As illustrated, the final bulk solution is dosed from a bulk container (not shown here) by pump (1) or by pressure into the frequency assisted droplet producer (3). This solution is cooled by heat exchanger (2) to a product dependent temperature above the super cooling temperature. The droplet producer (3) can be a single nozzle or a multiple nozzle unit as described above. The number of nozzles is dependent on the designed production rate. The droplets fall into the freezing tunnel (4) counter current to the cryogen gas streaming up from the cylinder (5). The cryogen gas is generated in the boiling chamber (7) with integrated heat sources for a steady production of cold cryogenic gas. This cold gas, such as liquid nitrogen generated at ≈−180° C., is used for cooling down and freezing the falling droplets as well as for cooling down the drying chamber (10) and the pellet carrying surfaces. Valve (8) controls the gas flow into the drying chamber (10) before the cryo pelletizing process begins. If all pellet carrying surfaces (13) have the necessary temperature below the freezing point of the pellets the cryo pelletizing process can start. Valve (21) is closed in order to stop the flow of cold gas through the drying chamber (10). Valve (8) is completely opened in order to let the falling frozen droplets pass into the feeding tunnel (9). Now the guide (11) positioned at the entrance of each pellet carrying surface (13) is opened and the falling frozen pellets trickle through the feeding channels (12) onto the pellet carriers. For spreading the pellets across the carriers the whole drying chamber is vibrated by the vibrator in short intervals (15). As an alternative, only the pellet carriers (13) are vibrated by an integrated separate vibration system (not shown here). These intervals are product dependent and are limited by the mechanical stability of the pellets. After the filling of all pellet carrying surfaces (13) the thermal treatment can start. By heating the heat sources (14) and corresponding cooling by cryogen gas via valve (8) and corresponding wall cooling the pellet layers can be treated with any suited temperature-/time program. After thermal treatment the freeze drying process can be started. Valve (8) is closed. The condenser (20) is cooled down to the designed temperature. Valve (21) is opened and the vacuum pump (22) starts the evaporation process. The heating sources (14) start their temperature/time program and the wall temperatures are adjusted to a temperature corresponding to the pellet temperatures. In dependence on the mechanical stability of the pellets the pellet carriers can vibrated in certain intervals. If the pellets are mechanically very unstable, the vibration intervals have to be minimized. In order to decouple the vibrated pellet carriers (13)/drying chamber (10) from the condenser (20) a flexible tube (19) connects drying chamber (10) and condenser (20). After finishing the sublimation cycle the pellets are unloaded. A sterile storage container is docked to the sterile valve (26). Vibration allows the pellets to move around the centre of the freeze dryer. Weirs (28) are moved down into each layer—one after another—or all at the same time (product dependent) guiding the moving pellets into the unloading channels (24) and then into the channel for feeding the storage container (27). The storage container (27) is then transferred into an isolator. A statistically relevant number of samples are taken from each storage container (27) for performing an assay. After that the storage container (27) is packed into a sterile containment and transferred into storage. After assaying the content of each storage container (27) all necessary properties such as e.g. actives content are known. The filling process into the final containers with the user defined amounts of pellets can then begin. The storage containers (27) are transferred to the isolated filling line and docked at the sterile docking station. The contents of the containers are transferred inside the isolator to the storage of the filling machine. In case of bulked solutions with very low super cooling temperatures and/or problematic freezing kinetics an alternative for the pellet freezing is provided (not shown in FIG. 6). In this case the droplets are made to falli into a container having a cryogen liquid, where they remain for a sufficient time to achieve a complete frozen state. Due to the deep temperature of the droplets at the end of the freezing tunnel (4) and a normally frozen droplet surface the possibility for agglomeration in the cryogen liquid is minimized. The pellet size distribution remains nearly unchanged. The principles of this technology are described above. Useful apparatus is available from appropriate manufacturers. After isolation, the frozen pellets are dosed by appropriate conveyers (e.g. vibrating chute) into the feeding tunnel (9).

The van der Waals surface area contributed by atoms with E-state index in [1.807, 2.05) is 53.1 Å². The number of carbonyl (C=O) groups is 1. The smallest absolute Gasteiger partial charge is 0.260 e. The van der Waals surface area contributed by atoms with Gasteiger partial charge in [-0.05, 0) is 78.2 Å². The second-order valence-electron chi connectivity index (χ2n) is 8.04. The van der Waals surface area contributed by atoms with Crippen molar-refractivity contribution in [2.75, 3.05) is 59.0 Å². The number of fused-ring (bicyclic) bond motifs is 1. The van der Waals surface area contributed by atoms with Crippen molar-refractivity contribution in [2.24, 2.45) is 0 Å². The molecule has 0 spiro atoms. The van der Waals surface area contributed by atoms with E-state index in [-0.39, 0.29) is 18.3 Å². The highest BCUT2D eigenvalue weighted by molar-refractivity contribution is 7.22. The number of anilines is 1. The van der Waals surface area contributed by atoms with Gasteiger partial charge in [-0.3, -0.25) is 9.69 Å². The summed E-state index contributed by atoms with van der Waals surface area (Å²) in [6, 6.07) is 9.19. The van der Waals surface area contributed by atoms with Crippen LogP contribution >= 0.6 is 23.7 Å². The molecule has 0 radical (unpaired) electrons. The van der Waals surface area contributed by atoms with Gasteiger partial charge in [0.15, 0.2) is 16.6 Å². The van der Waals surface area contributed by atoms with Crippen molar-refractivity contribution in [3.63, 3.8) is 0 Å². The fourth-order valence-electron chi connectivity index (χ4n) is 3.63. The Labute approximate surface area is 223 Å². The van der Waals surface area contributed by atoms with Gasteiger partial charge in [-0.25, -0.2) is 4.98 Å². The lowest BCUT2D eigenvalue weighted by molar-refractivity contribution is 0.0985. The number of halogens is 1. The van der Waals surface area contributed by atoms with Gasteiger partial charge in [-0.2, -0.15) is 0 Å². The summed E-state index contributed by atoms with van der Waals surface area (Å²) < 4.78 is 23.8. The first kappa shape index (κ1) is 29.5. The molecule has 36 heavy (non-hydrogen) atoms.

The differences between the conventional process and the present process is demonstrated by FIG. 2. From a comparison of the new SFD-SAF process to the conventional processes, it can be seen that the steps shown in FIG. 3 are avoided: